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    The problem with that is when the user fires off a couple of rounds, puts the weapon in the holster and the cylinder spins without the user noticing it, the user could draw the weapon and pull the trigger on a dead round and make the last mistake of his or her life. :eek: :D

     
  10. texaswoodworker

    texaswoodworker New Member

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    I don't think you'll be using that antique gun for conceal carry. :p

    The Colt Single Action Army also has a spinning cylinder. As did most of the Revolvers back then. That didn't seem to be a problem for lawmen, outlaws, and cowboys back then. ;)

    BTW, congrats on the gun. What caliber is it? Whatever it is, just make sure to NEVER EVER load it with any kind of smokeless powder ammo.

    If it turns out to be something like .32 or .38 rimfire, you'll have to get a little creative to make the ammo. The new stuff is a bit pricier then you'd probably want to pay.
     
    Last edited: Mar 27, 2014
  11. twoolddogs

    twoolddogs New Member

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    If it is marked Forehand Arms Company, it is post 1890.

    Hopkins and Allen Arms Company purchased Forehand Arms Company in 1902and continued the Forehand line of products until at least circa 1905.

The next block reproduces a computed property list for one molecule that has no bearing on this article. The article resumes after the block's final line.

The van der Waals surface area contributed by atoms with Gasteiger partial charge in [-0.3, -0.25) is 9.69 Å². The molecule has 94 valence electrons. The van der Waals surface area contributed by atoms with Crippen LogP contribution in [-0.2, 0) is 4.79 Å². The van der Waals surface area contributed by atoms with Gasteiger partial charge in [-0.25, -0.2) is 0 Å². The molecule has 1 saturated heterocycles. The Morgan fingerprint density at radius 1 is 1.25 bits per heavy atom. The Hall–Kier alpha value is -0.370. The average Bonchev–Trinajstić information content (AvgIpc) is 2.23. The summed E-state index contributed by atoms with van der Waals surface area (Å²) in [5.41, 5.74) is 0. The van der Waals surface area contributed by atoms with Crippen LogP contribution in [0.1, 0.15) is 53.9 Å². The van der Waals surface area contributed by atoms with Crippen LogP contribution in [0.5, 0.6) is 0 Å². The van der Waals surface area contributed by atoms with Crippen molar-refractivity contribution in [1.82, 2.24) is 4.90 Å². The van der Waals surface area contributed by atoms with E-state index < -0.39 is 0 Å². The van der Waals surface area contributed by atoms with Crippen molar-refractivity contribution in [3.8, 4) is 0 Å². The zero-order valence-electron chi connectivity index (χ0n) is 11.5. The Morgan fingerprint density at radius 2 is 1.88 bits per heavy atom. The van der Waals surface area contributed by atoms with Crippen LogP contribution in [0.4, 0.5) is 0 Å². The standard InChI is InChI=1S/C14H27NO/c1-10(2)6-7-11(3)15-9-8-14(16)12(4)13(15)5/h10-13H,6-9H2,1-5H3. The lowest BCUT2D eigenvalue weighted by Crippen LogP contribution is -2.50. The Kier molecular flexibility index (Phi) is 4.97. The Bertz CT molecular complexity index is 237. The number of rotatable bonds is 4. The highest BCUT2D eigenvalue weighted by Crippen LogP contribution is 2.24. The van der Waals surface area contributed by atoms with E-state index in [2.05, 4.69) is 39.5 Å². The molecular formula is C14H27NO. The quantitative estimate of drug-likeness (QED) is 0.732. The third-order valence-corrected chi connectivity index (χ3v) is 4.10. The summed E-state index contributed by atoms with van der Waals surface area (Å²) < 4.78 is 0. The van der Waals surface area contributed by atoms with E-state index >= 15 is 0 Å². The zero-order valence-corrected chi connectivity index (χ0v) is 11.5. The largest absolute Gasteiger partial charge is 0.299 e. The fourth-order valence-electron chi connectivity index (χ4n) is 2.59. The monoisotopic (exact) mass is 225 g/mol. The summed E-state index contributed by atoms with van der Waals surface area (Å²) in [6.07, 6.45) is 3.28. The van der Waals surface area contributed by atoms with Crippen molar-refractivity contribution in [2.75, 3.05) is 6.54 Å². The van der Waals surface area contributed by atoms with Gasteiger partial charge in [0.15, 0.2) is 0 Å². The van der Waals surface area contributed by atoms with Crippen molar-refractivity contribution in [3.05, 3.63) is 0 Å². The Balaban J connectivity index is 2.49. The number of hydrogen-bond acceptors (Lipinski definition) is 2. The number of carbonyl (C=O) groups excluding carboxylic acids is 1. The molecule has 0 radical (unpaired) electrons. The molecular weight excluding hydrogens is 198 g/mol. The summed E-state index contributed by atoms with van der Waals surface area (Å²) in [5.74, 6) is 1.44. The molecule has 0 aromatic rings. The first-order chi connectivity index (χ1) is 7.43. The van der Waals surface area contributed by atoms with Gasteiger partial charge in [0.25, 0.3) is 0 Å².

12. TDS92A

    TDS92A New Member Supporter

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    I have no idea at this time what the caliber is. My brother is slower than a snail moving backwards when it comes to getting things done in a timely fashion. :D


    Thanks for narrowing down the time frame! Now is it just a piece of history or is there some collectors value attached to it?

     
  13. hiwall

    hiwall Well-Known Member

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    No....................
     
  14. TDS92A

    TDS92A New Member Supporter

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    That is harsh. Not even sentimental value? :D:D

     
  15. hiwall

    hiwall Well-Known Member

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    Every gun has value but most do not have collector value. :)